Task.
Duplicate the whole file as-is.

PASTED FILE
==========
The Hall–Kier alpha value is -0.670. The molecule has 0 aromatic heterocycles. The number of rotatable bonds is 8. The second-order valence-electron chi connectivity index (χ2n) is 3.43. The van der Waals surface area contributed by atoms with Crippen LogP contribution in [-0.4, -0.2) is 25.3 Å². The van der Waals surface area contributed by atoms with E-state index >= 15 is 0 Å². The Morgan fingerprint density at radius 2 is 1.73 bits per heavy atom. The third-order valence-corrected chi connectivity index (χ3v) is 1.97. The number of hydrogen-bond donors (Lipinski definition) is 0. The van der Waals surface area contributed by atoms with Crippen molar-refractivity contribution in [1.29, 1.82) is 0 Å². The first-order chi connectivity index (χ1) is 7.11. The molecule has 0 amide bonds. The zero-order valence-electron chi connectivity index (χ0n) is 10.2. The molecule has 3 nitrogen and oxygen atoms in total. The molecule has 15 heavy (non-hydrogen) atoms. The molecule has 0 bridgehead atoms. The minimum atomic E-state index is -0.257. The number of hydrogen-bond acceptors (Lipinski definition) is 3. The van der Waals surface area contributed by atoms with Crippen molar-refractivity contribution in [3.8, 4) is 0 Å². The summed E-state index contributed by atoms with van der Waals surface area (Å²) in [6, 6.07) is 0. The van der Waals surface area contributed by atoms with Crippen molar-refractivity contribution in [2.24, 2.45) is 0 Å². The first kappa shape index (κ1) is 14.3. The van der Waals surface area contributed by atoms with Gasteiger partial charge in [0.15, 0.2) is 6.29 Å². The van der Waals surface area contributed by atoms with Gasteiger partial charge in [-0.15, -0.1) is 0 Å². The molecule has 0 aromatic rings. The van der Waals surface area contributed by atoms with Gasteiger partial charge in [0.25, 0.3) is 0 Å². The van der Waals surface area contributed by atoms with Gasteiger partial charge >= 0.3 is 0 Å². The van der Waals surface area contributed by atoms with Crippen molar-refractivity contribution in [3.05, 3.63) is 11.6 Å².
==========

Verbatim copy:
The Hall–Kier alpha value is -0.670. The molecule has 0 aromatic heterocycles. The number of rotatable bonds is 8. The second-order valence-electron chi connectivity index (χ2n) is 3.43. The van der Waals surface area contributed by atoms with Crippen LogP contribution in [-0.4, -0.2) is 25.3 Å². The van der Waals surface area contributed by atoms with E-state index >= 15 is 0 Å². The Morgan fingerprint density at radius 2 is 1.73 bits per heavy atom. The third-order valence-corrected chi connectivity index (χ3v) is 1.97. The number of hydrogen-bond donors (Lipinski definition) is 0. The van der Waals surface area contributed by atoms with Crippen molar-refractivity contribution in [1.29, 1.82) is 0 Å². The first-order chi connectivity index (χ1) is 7.11. The molecule has 0 amide bonds. The zero-order valence-electron chi connectivity index (χ0n) is 10.2. The molecule has 3 nitrogen and oxygen atoms in total. The molecule has 15 heavy (non-hydrogen) atoms. The molecule has 0 bridgehead atoms. The minimum atomic E-state index is -0.257. The number of hydrogen-bond acceptors (Lipinski definition) is 3. The van der Waals surface area contributed by atoms with Crippen molar-refractivity contribution in [3.8, 4) is 0 Å². The summed E-state index contributed by atoms with van der Waals surface area (Å²) in [6, 6.07) is 0. The van der Waals surface area contributed by atoms with Crippen molar-refractivity contribution in [2.24, 2.45) is 0 Å². The first kappa shape index (κ1) is 14.3. The van der Waals surface area contributed by atoms with Gasteiger partial charge in [0.15, 0.2) is 6.29 Å². The van der Waals surface area contributed by atoms with Gasteiger partial charge in [-0.15, -0.1) is 0 Å². The molecule has 0 aromatic rings. The van der Waals surface area contributed by atoms with Gasteiger partial charge in [0.25, 0.3) is 0 Å². The van der Waals surface area contributed by atoms with Gasteiger partial charge >= 0.3 is 0 Å². The van der Waals surface area contributed by atoms with Crippen molar-refractivity contribution in [3.05, 3.63) is 11.6 Å².